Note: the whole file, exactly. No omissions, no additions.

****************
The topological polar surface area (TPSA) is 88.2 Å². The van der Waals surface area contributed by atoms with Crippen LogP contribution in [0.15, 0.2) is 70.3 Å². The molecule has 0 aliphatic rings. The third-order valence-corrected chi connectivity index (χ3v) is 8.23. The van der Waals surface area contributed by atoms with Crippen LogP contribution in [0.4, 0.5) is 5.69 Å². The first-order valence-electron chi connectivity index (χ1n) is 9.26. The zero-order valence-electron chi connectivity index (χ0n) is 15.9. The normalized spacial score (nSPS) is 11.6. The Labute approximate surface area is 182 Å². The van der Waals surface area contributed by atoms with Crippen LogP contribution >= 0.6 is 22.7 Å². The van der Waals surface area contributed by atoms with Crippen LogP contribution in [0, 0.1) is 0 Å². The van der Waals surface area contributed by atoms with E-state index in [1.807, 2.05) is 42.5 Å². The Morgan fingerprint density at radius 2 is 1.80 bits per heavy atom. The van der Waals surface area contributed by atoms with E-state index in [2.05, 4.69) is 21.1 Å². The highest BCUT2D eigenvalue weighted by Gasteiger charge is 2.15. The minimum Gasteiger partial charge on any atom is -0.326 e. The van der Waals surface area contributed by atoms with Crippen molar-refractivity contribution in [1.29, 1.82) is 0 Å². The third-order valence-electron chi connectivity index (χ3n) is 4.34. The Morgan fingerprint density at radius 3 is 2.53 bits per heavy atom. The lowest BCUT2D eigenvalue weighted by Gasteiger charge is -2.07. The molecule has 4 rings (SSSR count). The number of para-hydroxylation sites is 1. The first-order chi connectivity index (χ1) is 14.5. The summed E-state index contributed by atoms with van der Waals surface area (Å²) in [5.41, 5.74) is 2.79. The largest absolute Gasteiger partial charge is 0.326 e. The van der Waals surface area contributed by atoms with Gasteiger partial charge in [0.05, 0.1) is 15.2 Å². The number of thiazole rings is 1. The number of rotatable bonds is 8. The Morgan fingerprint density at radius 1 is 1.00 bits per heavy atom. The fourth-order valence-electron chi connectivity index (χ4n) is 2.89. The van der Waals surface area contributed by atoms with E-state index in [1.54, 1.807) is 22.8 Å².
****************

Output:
The topological polar surface area (TPSA) is 88.2 Å². The van der Waals surface area contributed by atoms with Crippen LogP contribution in [0.15, 0.2) is 70.3 Å². The molecule has 0 aliphatic rings. The third-order valence-corrected chi connectivity index (χ3v) is 8.23. The van der Waals surface area contributed by atoms with Crippen LogP contribution in [0.4, 0.5) is 5.69 Å². The first-order valence-electron chi connectivity index (χ1n) is 9.26. The zero-order valence-electron chi connectivity index (χ0n) is 15.9. The normalized spacial score (nSPS) is 11.6. The Labute approximate surface area is 182 Å². The van der Waals surface area contributed by atoms with Crippen LogP contribution >= 0.6 is 22.7 Å². The van der Waals surface area contributed by atoms with Crippen LogP contribution in [0, 0.1) is 0 Å². The van der Waals surface area contributed by atoms with E-state index in [1.807, 2.05) is 42.5 Å². The Morgan fingerprint density at radius 2 is 1.80 bits per heavy atom. The van der Waals surface area contributed by atoms with E-state index in [2.05, 4.69) is 21.1 Å². The highest BCUT2D eigenvalue weighted by Gasteiger charge is 2.15. The minimum Gasteiger partial charge on any atom is -0.326 e. The van der Waals surface area contributed by atoms with Crippen molar-refractivity contribution in [1.29, 1.82) is 0 Å². The third-order valence-electron chi connectivity index (χ3n) is 4.34. The Morgan fingerprint density at radius 3 is 2.53 bits per heavy atom. The lowest BCUT2D eigenvalue weighted by Gasteiger charge is -2.07. The molecule has 4 rings (SSSR count). The number of para-hydroxylation sites is 1. The first-order chi connectivity index (χ1) is 14.5. The summed E-state index contributed by atoms with van der Waals surface area (Å²) in [5.41, 5.74) is 2.79. The largest absolute Gasteiger partial charge is 0.326 e. The van der Waals surface area contributed by atoms with Gasteiger partial charge in [0.05, 0.1) is 15.2 Å². The number of thiazole rings is 1. The number of rotatable bonds is 8. The Morgan fingerprint density at radius 1 is 1.00 bits per heavy atom. The fourth-order valence-electron chi connectivity index (χ4n) is 2.89. The van der Waals surface area contributed by atoms with E-state index in [1.54, 1.807) is 22.8 Å².